A new test being trialled in Sheffield hospitals promises to transform the prevention of premature births by predicting pre-term delivery up to three months in advance.
The non-invasive device could save the NHS £1 billion a year and can alert doctors to tell-tale accumulations of moisture in the cervix, giving them the chance to intervene and artificially prolong pregnancy.
The procedure, which just takes 15 seconds, is so easy that GPs and nurses can carry it out.
Doctors from Sheffield hospitals and scientists from the University of Sheffield, have been awarded around £790,000 to test a small pencil-tip probe to detect properties that are known to change in the cervix prior to the onset of premature labour.
Gynecologists currently have to rely on time-consuming and expensive tests which many result in false outcomes and, even when accurate, can only predict premature birth a few days before.
Professor Dilly Anumba, who is leading the research at Sheffield’s Royal Hallamshire Hospital, said: “If we are able to identify women at real risk, then we can target them for treatments way before pre-term birth occurs to reduce the risks of either the baby dying or the extremely premature baby surviving with cerebral palsy or other problems associated with prematurity.
"Preterm birth is a huge global problem, and the prediction and prevention of preterm birth remain challenging, because current methods, such as measuring the cervix by ultrasound, have limited accuracy.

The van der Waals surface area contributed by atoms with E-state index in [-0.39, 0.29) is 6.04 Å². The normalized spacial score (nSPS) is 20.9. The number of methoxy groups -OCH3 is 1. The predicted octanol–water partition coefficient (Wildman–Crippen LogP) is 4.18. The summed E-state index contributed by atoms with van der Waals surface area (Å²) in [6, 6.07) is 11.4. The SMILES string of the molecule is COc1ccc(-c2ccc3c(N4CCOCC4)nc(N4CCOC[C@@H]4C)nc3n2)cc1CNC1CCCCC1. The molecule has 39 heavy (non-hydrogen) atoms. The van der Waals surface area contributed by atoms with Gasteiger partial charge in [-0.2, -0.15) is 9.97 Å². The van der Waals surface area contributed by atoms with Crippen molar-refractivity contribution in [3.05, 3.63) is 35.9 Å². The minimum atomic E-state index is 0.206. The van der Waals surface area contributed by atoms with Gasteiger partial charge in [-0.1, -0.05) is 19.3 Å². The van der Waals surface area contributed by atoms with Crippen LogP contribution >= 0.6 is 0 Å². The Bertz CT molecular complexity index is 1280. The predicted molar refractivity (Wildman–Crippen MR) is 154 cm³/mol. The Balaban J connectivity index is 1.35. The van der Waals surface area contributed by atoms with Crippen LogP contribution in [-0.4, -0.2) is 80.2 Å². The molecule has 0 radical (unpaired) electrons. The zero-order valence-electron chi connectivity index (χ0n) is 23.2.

"If a technique that reliably predicts preterm birth could be developed, care measures can be employed to delay birth to reduce potential long-term disability and impairment. We know that even if we can delay birth by a number of weeks, we can reduce the risk of more severe outcomes.
"Thanks to NIHR funding, we will now be able to improve on our original promising invention, and build on the world-leading expertise in Sheffield to improve pregnancy and preterm outcomes.”
Once tested, all pregnant women could be offered an assessment of their risk of premature labour during their mid-term scan, between the 18th and 20th week of pregnancy.
The research has been funded in part by the National Institute for Health Research, the NHS research arm, and has included 200 women who have previously had pre-term births.